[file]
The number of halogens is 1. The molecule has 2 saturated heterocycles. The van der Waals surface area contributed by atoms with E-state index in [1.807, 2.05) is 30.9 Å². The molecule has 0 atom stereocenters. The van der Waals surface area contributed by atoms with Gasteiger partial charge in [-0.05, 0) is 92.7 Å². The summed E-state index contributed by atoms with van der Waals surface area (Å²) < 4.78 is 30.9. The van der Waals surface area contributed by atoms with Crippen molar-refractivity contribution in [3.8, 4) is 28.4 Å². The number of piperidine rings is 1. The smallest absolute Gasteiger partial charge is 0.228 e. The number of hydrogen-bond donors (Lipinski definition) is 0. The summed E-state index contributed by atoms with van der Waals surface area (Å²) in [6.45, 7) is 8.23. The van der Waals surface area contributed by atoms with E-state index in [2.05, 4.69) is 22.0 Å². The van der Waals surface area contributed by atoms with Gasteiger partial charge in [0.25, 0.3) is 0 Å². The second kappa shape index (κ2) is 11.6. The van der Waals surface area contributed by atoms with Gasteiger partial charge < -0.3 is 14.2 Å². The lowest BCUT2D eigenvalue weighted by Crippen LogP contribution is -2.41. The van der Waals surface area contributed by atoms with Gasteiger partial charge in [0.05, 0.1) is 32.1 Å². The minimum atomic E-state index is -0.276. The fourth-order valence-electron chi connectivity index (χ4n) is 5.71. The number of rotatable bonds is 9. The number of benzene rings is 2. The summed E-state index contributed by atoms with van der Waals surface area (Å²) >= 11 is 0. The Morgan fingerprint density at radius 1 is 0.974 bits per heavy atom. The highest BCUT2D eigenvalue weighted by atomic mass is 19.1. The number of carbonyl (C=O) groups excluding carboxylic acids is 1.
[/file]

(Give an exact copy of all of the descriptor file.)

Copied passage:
The number of halogens is 1. The molecule has 2 saturated heterocycles. The van der Waals surface area contributed by atoms with E-state index in [1.807, 2.05) is 30.9 Å². The molecule has 0 atom stereocenters. The van der Waals surface area contributed by atoms with Gasteiger partial charge in [-0.05, 0) is 92.7 Å². The summed E-state index contributed by atoms with van der Waals surface area (Å²) < 4.78 is 30.9. The van der Waals surface area contributed by atoms with Crippen molar-refractivity contribution in [3.8, 4) is 28.4 Å². The number of piperidine rings is 1. The smallest absolute Gasteiger partial charge is 0.228 e. The number of hydrogen-bond donors (Lipinski definition) is 0. The summed E-state index contributed by atoms with van der Waals surface area (Å²) in [6.45, 7) is 8.23. The van der Waals surface area contributed by atoms with E-state index in [2.05, 4.69) is 22.0 Å². The van der Waals surface area contributed by atoms with Gasteiger partial charge in [0.25, 0.3) is 0 Å². The second kappa shape index (κ2) is 11.6. The van der Waals surface area contributed by atoms with Gasteiger partial charge < -0.3 is 14.2 Å². The lowest BCUT2D eigenvalue weighted by Crippen LogP contribution is -2.41. The van der Waals surface area contributed by atoms with Gasteiger partial charge in [0.05, 0.1) is 32.1 Å². The minimum atomic E-state index is -0.276. The fourth-order valence-electron chi connectivity index (χ4n) is 5.71. The number of rotatable bonds is 9. The number of benzene rings is 2. The summed E-state index contributed by atoms with van der Waals surface area (Å²) >= 11 is 0. The Morgan fingerprint density at radius 1 is 0.974 bits per heavy atom. The highest BCUT2D eigenvalue weighted by atomic mass is 19.1. The number of carbonyl (C=O) groups excluding carboxylic acids is 1.